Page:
Yesterday’s ISM manufacturing report revealed clear signals of global weakness. Does it point to an impending US recession? Not necessarily. Does it point to additional Fed easing? Also not necessarily. In short, I don’t think this data is yet sending a particularly clear signal about the US economy.
First, the headline number:
I marked the initiation of Fed easing cycles since 1995. Notably, multiple sub-50 ISM readings have traditionally triggered Fed easing, with the 2007 rate cut being something of an outlier. Of course, we have yet to start the tightening cycle this time around, but it is safe to say that ongoing sub-50 readings were generally consistent with ongoing easing. On balance, a first look of the data thus suggests additional Fed easing. Notice, however, that a sub-50 reading does not always indicate a fresh recession is on the way. Not by a long-shot.
Two not-necessarily exclusive issues are likely at play. First, the drop in the ISM index might be indicative of external issues that are insufficient to trigger a recession in the US. In other words, recessions are domestic events; the external sector alone is simply too small to overwhelm the internal tide. Second, the appropriate application of monetary policy might have been sufficient to safeguard against recession given the relatively small external threat.
I think it is clear that new orders sagged as a result of external weakness:
Both the 1998 and 2001 easings followed sharp falls in the export index. Less so for the 1995 easing, but some external weakness was clearly at play. The 2007 easing was primarily a domestic issue; at the time, the external sector was source of strength. The general story, however, is that the Federal Reserve has tended to lean against external weakness. Not because, as some Fed officials have erroneously suggested, policymakers believed they could “solve” the external problems, but because they hoped to minimize the domestic impact. Yet another reason to believe additional Fed easing is on its way.
As always, however, the story is not clear cut. Note the employment index:
Fed easing has traditionally been associated with labor market weakness. Soft weakness is not evident in this report, consistent with the belief (also identified by Nomura, via FT Alphaville) that manufacturers do not believe the external weakness is sufficient to derail the recovery. This should be particularly important with regards to additional Fed easing at this juncture, as policymakers have made it clear that progress, or lack thereof, in the labor market is a critical indicator. By this measure, then, the ISM report would not trigger additional easing. Much more important is the next employment report and the initial weekly claims reports leading into the next meeting.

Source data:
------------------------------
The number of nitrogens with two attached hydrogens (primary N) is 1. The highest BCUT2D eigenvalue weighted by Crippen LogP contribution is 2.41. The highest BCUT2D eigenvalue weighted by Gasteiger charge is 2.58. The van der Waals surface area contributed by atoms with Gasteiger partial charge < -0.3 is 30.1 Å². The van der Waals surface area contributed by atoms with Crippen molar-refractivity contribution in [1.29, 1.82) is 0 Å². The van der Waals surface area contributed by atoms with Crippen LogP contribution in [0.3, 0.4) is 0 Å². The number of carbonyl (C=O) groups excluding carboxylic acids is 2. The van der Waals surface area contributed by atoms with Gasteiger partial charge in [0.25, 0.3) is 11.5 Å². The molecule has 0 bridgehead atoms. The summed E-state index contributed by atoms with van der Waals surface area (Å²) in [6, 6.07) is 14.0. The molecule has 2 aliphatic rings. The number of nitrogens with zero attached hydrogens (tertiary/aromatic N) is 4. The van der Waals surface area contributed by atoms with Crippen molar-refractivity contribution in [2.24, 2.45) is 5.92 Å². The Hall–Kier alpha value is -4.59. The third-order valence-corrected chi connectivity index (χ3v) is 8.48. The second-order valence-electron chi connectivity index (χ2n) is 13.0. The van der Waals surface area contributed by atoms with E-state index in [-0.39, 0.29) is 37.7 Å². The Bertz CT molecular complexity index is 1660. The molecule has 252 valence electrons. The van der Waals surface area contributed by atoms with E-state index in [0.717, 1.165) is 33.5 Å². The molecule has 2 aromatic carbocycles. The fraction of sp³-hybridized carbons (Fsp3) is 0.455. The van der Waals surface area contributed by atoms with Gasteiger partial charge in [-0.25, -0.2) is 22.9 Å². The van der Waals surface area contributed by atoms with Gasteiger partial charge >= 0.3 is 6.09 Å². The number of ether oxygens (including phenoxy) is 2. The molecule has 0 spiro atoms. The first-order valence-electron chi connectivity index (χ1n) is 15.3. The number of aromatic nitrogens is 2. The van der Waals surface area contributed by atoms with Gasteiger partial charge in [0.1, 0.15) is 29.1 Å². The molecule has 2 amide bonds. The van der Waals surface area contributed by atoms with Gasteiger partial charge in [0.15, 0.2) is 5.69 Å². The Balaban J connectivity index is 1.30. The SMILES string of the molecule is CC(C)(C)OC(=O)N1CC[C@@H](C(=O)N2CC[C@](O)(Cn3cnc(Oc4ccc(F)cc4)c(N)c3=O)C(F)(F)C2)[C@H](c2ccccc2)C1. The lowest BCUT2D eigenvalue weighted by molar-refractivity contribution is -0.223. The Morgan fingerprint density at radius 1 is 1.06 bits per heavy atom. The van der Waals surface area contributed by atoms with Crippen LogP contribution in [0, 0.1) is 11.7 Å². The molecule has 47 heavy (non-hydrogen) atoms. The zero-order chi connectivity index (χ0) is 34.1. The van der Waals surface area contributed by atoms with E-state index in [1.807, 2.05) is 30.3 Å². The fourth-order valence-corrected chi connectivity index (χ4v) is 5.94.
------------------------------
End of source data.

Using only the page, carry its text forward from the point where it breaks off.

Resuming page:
Finally, when considering the recession implications of the ISM report, I also watch the imports component:
The theory is that a sharp drop in domestic demand – the type associated with recessions – should cause a drop in imports. By this measure, the domestic-side of the coin is not yet joining in the external weakness. A strike against seeing this ISM report as an indicator of impending recession.
Bottom Line: The ISM report is murkier than the headline drop would suggest. It is clearly consistent with external weakness. The global economy is obviously struggling. As of yet, however, the story told by the employment and import sub-indexes is that the domestic economy is proving relatively resistant. Maintaining that resistance, however, may be dependent on additional monetary easing. Indeed, in the past, the Federal Reserve has tended to take out such insurance. But in the past, the zero bound has not been a constraint. This time it is. Will the Fed deliver easing with the necessary force to serve as adequate insurance? I am wary that this report gives us much direction on that point, especially given the relatively solid reading on employment. Ultimately, this report is probably a small piece of the puzzle; the employment data remains the key.